The Dungeon Of Naheulbeuk: The Amulet Of Chaos Review

Not all dungeon crawlers have to be a dark and grim experience. Here, we have Dungeon Of Naheulbeuk, a lighthearted tactical RPG that challenges you to lead a band of unqualified adventurers to a Pyrrhic victory. Your adventurer-like mission? Delve deep into the dungeon’s carcass and retrieve from within the twelfth statuette of … well, I don’t know, and neither does your party, either; they’re just in it for the gold. So strap on in, dear reader, and let us explore how this seemingly simple TRPG actually has a surprising amount of depth to it.

A tale of seven dunderheads

At the game’s start, you got seven potentially likeable fantasy archetypes at your disposal. They’re not exactly charming. or eloquent. Or intelligent. But, they got character, more than what you’d expect from a dungeon crawler. Ranging from a narcissistic Ranger to a dim-witted Ogre, the personalities of your motley crew bumps heads with each other, but each of them are willing to put aside their differences for the sake of profiting off of their adventure together.

Dungeon of Naheulbeuk is very much a story-based game. During your crawl around the dungeon, you’ll find many encounters and events that either introduce a new quest or mechanic, a conflict to progress the plot, or act as a prelude to a battle. In each of these situations, your party will take time to engage in banter with each other. To be honest, the humor can be a huge hit or miss. Sometimes, it’s pretty funny to hear the witty remarks your Thief may make. Other times, it’s jarring to hear your high-pitched Elf say something incredibly asinine for the sake of being the dumb one of the party. Nevertheless, there is plenty of dialogue and quests that revolve around the members of your merry band.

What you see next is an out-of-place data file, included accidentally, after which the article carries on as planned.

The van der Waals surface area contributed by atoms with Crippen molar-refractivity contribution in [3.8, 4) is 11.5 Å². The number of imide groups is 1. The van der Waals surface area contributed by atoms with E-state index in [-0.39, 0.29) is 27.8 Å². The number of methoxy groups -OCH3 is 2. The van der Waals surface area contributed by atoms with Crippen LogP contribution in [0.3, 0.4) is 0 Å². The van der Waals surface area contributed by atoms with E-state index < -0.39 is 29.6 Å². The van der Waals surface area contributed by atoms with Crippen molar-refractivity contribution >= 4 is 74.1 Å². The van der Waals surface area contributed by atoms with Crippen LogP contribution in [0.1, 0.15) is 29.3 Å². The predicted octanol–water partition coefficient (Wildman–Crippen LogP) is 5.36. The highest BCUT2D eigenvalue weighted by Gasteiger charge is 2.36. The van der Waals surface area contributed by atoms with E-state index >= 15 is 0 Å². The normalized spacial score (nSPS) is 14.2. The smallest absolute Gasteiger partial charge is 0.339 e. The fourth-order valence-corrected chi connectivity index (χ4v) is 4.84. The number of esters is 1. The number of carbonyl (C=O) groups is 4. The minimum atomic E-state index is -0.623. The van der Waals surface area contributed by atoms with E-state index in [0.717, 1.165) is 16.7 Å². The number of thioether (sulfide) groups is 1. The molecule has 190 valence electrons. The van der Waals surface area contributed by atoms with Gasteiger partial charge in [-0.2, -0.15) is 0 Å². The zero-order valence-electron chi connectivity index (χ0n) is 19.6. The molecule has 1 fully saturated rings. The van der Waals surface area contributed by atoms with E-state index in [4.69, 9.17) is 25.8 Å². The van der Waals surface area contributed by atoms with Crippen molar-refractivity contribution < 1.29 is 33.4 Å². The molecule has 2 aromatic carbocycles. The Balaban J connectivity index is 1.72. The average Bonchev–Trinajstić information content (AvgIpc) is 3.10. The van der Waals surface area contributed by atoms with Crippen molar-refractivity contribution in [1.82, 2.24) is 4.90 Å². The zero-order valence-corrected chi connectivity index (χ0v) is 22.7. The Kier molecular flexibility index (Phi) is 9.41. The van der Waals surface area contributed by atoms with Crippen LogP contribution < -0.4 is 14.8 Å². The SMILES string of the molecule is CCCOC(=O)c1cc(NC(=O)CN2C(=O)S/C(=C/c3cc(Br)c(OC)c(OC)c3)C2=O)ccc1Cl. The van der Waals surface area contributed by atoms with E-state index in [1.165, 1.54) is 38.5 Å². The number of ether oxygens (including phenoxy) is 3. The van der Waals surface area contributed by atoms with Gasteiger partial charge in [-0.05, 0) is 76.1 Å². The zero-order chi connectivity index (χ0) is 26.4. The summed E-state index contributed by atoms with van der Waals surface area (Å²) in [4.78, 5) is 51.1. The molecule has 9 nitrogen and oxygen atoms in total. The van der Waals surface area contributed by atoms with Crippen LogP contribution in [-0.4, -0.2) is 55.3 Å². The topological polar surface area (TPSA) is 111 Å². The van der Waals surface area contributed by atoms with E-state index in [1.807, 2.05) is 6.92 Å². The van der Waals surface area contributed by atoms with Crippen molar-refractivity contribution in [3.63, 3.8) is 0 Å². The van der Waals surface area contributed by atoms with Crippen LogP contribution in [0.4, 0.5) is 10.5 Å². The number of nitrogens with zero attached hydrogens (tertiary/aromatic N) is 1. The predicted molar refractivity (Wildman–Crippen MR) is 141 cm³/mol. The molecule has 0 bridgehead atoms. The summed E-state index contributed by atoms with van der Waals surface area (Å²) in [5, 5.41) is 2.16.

The nitty gritty

Now that’s the story, morning glory. So what happens when you’re frolicking through the dungeon and you get into an encounter? Well, it’s time to duel! You start off in a deployment phase where you can plan your initial formation before the turn system begins. Every turn, you have two action points: one for an action, and one for movement. Actions include attacking, going into defensive mode, and using an ability like a special attack or an AoE buff. You can do an action or move in any order, but your turn ends once you either spend both action points or opt to skip the turn.

In terms of mechanics the game is actually surprisingly solid in that department. You got your standard cover system, attacks of opportunity, and flanking bonuses, but you also have some atypical mechanics like being able to revive mid-combat a downed party member, sustaining injuries that will get worse if not healed in time (along with worse debuffs), and the Randomia gauge. With the Randomia gauge, every unlucky failure like missing an attack will build up toward special powers, so while it still sucks to have an action fail when it had a 90% chance of success, you may now use your Randomia influence to gain another action point or grant a sizeable precision boost to everyone in range of your character.

Each of your party members, of course, have special abilities of their own, based on their profession. Your Thief is frail, but if you manage to flank an enemy, his sneaky strike ability grants a 200% damage boost to the unlucky fool who didn’t see it coming. Your Barbarian isn’t very agile, but his steel barrage ability swings his greatsword in an arc, dealing massive damage to anyone in front of him, though you’ll soon find his precision to be lacking.

While your party members may be strong on their own, it’s way better to have them work together. One of the most important stats to keep in mind for a character is their precision, which usually starts off low. While increasing the agility attribute is a surefire way to permanently improve your precision, the best way to do it is during combat with the support mechanic. Every ally oriented toward an enemy in front of them grants a 5% bonus to your attacking character’s precision. And, with the charisma attribute, you can improve the bonus received by 2% per point, meaning that your highly inaccurate ogre can finally stop whiffing his melee attacks.

Dungeon of Naheulbeuk is actually an adaptation of a French audio comedy under the same name, which explains the humor and the oddball characters. For an adaptation, it’s really not bad. It’s not an absolutely amazing game, but the combat is fleshed out and enjoyable, and the satirical takes on dungeon RPGs are often ridiculous but comical, even if they did try too hard at humor at times. If you’re looking for a game that meets your tactical RPG quota yet has a ton of soul put into it, here you go. Just keep in mind that this isn’t exactly a kid-friendly game, given the sailor mouths.

The Dungeon Of Naheulbeuk: The Amulet Of Chaos can be purchased from Steam.

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